"Authorities in the Kurdistan Region of Iraq have told us that they are adopting a flexible approach to the arrivals and those Syrians who do not want to stay as refugees can remain for up to seven days or approach the local authorities to legalize longer-term stay," said spokesman Edwards.

Only 30 per cent of the Syrian refugees in the Kurdistan Region of Iraq stay in camps, while the rest live in host communities. Currently Iraq hosts some 250,000 Syrians, of whom some 212,000 are registered as refugees.

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Erbil's Children: Syrian Refugees in Urban Iraq

Some of the most vulnerable Syrian refugees are children who have sought shelter in urban areas with their families. Unlike those in camps, refugees living in towns and cities in countries like Iraq, Turkey and Jordan often find it difficult to gain access to aid and protection. In a refugee camp, it is easier for humanitarian aid organizations such as UNHCR to provide shelter and regular assistance, including food, health care and education. Finding refugees in urban areas, let alone helping them, is no easy task.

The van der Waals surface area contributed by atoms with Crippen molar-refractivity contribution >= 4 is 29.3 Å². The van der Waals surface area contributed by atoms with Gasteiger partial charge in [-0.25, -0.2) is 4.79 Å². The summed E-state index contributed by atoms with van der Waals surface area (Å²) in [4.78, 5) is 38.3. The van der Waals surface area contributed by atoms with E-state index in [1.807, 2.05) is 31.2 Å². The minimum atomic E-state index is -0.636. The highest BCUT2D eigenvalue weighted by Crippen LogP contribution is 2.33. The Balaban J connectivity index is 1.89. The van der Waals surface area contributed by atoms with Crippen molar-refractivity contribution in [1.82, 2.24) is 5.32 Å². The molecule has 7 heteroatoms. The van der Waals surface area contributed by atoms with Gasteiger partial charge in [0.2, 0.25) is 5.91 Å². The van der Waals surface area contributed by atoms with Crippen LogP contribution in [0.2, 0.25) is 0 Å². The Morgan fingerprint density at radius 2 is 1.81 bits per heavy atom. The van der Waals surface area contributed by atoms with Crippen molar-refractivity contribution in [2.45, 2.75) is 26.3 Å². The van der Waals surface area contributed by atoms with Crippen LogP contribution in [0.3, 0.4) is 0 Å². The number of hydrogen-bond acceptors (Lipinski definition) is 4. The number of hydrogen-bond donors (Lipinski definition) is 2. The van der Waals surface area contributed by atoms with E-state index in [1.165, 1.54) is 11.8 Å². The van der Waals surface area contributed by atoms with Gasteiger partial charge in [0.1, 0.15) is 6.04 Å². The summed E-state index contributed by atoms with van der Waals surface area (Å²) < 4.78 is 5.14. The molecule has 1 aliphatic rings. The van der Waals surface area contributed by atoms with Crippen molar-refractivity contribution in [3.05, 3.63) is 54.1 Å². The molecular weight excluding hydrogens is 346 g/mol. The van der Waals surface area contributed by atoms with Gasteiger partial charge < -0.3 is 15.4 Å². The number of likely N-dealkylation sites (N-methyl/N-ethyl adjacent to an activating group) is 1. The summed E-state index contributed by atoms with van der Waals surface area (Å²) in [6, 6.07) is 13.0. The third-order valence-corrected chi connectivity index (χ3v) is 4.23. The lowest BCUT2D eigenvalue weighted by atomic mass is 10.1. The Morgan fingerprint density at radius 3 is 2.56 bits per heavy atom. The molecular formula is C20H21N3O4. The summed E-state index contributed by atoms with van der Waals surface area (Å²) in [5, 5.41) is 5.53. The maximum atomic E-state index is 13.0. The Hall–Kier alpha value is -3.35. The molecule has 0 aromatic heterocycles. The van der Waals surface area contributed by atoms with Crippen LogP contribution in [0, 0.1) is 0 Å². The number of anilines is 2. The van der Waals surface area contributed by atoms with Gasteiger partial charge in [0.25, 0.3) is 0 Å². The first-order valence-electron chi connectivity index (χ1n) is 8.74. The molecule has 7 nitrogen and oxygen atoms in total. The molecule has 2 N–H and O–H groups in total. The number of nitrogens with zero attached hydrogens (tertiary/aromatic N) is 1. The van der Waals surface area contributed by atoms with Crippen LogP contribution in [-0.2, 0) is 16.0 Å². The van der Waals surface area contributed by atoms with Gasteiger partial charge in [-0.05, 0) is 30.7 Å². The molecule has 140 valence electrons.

In Iraq, about 100,000 of the 143,000 Syrian refugees are believed to be living in urban areas - some 40 per cent of them are children aged under 18 years. The following photographs, taken in the northern city of Erbil by Brian Sokol, give a glimpse into the lives of some of these young urban refugees. They show the harshness of daily life as well as the resilience, adaptability and spirit of young people whose lives have been overturned in the past two years.